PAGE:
Difficult Candy
opened in two theaters in Los Angeles and New York Urban center on April fourteen, 2006[ane]
in a limited release. During its opening weekend, the motion-picture show grossed $58,049 averaging $29,704 per theater, the highest per-screen average in the top 50.[1]
Box Office Mojo reported that it ended its run with $one,024,640 at the Due north American box office, and a further $5,997,569 internationally for a total of $7,022,209.[7]
The Numbers put the total gross at $8.26 one thousand thousand, with an international gross of $seven,242,426.[2]

Critical response

[edit]

On review aggregator Rotten Tomatoes, 67% of 147 critic reviews are positive, and the average rating is 6.4/10. The critics consensus reads: “Disturbing, controversial, only entirely engrossing,
Hard Candy
is well written with stiff lead performances, especially that of newcomer [Elliot] Page. A movie that stays with the viewer long after leaving the theater.”[viii]
According to Metacritic, which sampled 30 reviews and calculated a weighted boilerplate score of 58 out of 100, the film received “mixed or boilerplate reviews”.[9]

Roger Ebert rated the film iii.v/4 stars, writing “There is undeniable fascination in the situation as information technology unfolds… Seen equally a film, seen as acting and direction, seen as merely exactly how information technology unfolds on the screen,
Difficult Candy
is impressive and effective.”[10]
Steve Persall wrote in the
Tampa Bay Times
that he saw the picture in a crowded bar, even so “until the shocking cease, there’due south zippo less than rapt attention to this sordid thriller about an online predator (Wilson) and his not-and so-innocent prey ([Elliot] Page). On a party night in New Orleans? That’due south how creepy-expert this picture show is.”[11]
Steve Schneider, writing in the
Orlando Weekly, praised the motion picture’due south “grabber of a sicko setup… It’s a memorably tense
pas de deux, and if the movie doesn’t pay off on it properly, fault a script that ventures farther and further into psychological thriller claptrap, leaving the two stars to rely on their hefty talents to proceed it at all believable.”[6]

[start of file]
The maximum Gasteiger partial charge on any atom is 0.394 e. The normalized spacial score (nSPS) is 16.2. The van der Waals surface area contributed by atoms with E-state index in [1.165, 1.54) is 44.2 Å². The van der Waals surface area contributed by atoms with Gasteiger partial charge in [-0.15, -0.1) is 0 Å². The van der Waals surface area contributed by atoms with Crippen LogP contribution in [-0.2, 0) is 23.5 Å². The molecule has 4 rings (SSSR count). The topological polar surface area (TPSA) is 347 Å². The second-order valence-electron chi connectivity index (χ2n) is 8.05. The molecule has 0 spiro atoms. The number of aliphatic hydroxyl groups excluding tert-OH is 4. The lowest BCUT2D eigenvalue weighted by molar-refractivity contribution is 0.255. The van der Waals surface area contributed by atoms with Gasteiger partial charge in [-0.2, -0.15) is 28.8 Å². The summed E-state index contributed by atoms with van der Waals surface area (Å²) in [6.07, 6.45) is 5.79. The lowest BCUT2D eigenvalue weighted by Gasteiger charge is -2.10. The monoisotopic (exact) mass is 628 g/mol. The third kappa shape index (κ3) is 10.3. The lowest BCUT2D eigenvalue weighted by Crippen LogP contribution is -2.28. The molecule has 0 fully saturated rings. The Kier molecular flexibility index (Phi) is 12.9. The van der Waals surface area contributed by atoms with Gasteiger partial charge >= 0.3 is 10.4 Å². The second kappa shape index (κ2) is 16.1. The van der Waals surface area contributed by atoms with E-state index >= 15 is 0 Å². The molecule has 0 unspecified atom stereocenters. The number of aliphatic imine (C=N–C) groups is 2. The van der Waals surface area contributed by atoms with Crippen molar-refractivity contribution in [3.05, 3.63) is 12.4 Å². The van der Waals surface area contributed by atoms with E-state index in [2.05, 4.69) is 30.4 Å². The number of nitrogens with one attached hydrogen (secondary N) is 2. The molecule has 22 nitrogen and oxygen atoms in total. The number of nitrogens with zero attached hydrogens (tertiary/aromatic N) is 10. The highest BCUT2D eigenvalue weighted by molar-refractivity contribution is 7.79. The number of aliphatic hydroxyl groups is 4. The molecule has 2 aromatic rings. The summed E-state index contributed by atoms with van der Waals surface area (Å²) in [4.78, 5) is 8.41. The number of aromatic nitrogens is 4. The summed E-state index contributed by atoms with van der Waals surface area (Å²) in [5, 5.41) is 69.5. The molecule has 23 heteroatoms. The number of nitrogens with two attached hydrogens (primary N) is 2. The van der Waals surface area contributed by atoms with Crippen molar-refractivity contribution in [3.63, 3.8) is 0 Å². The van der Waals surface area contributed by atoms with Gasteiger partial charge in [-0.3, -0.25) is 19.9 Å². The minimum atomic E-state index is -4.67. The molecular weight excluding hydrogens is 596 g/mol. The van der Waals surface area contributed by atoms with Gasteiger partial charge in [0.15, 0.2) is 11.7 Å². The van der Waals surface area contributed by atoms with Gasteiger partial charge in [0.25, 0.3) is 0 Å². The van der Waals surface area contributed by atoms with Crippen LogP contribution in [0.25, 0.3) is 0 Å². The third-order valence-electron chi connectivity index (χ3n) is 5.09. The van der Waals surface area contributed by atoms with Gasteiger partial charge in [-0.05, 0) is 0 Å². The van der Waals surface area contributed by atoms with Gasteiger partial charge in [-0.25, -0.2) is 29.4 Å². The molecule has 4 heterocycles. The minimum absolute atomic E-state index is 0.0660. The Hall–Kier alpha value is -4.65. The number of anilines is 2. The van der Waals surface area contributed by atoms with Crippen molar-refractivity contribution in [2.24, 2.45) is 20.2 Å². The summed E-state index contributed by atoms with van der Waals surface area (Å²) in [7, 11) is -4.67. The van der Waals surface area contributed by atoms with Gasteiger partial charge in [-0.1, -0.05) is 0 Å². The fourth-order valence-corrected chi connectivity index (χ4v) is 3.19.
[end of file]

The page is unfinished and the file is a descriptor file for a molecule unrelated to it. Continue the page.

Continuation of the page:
Caroline Westbrook at
Empire
mag chosen it a “keen little thriller”. David Edwards at the
Daily Mirror
praised it as a “smart, challenging and timely look at the world of internet training”. Todd McCarthy at
Variety
praised the “spectacular performance” past the teenaged Page. On the other hand, Jonathan Rosenbaum referred to it as torture and mutilation and wrote: “I’d rather have this picture obliterated from my memory.”[12]
The New York Times

movie critic Manohla Dargis recognized the film’south debt to “Ariel Dorfman and Neil LaBute, among others”, merely did not care for the torture theme “in the historic period of Abu Ghraib”.[13]

Page’s performance received disquisitional acclamation; Lynn Hirschberg of
The New York Times Magazine
said “a star was born, simply almost no one noticed”, describing
Hard Candy
as Page’s initial artistic breakthrough performance, and his role in the 2007 film
Juno
as his mainstream popularity breakthrough operation.[14]
Claudia Puig from
USA Today
praised him for “remain[ing] consistently convincing” to his role which is both “powerful and chilling … [he] manages to be both cruelly callous and likable, and [his] is 1 of the most complex, disturbing and haunting performances of the year.”[15]

Accolades

[edit]

The film won three awards at the 2005 Sitges Moving-picture show Festival[sixteen]
and four awards at the 2006 Málaga Film Festival.[17]
The film also won Disregarded Motion picture of the Year at the 2006 Phoenix Flick Critics Society Awards.[xviii]
Page won the Best Actress award from the Austin Film Critics Association.[19]
Page was nominated for the Quantum Performer award at the 2006 Online Motion picture Critics Society Awards,[20]
and Best Female Newcomer at the 12th Empire Awards.[21]
The film was nominated for Best Foreign Contained picture at the 2006 British Independent Motion-picture show Awards,[22]
and the moving picture’south trailer was nominated for Best Thriller and All-time Titles in a Trailer at the 7th Golden Trailer Awards.[23]

Year Result Award Nominee Result
2006 Austin Film Critics Clan Awards All-time Actress Elliot Folio[a] Won
2006 British Independent Film Awards Best Strange Independent Flick Difficult Candy Nominated
2007 Empire Awards All-time Female person Newcomer Elliot Page[a] Nominated
2006 Gilt Trailer Awards Best Thriller Hard Processed trailer Nominated
Best Titles in a Trailer Nominated
2006 Málaga Motion-picture show Festival Best Picture Hard Processed Won
Best Director David Slade Won
Best Actress Elliot Page[a] Won
Best Cinematography Jo Willems Won
2006 Online Movie Critics Society Awards Best Breakthrough Performance Elliot Page[a] Nominated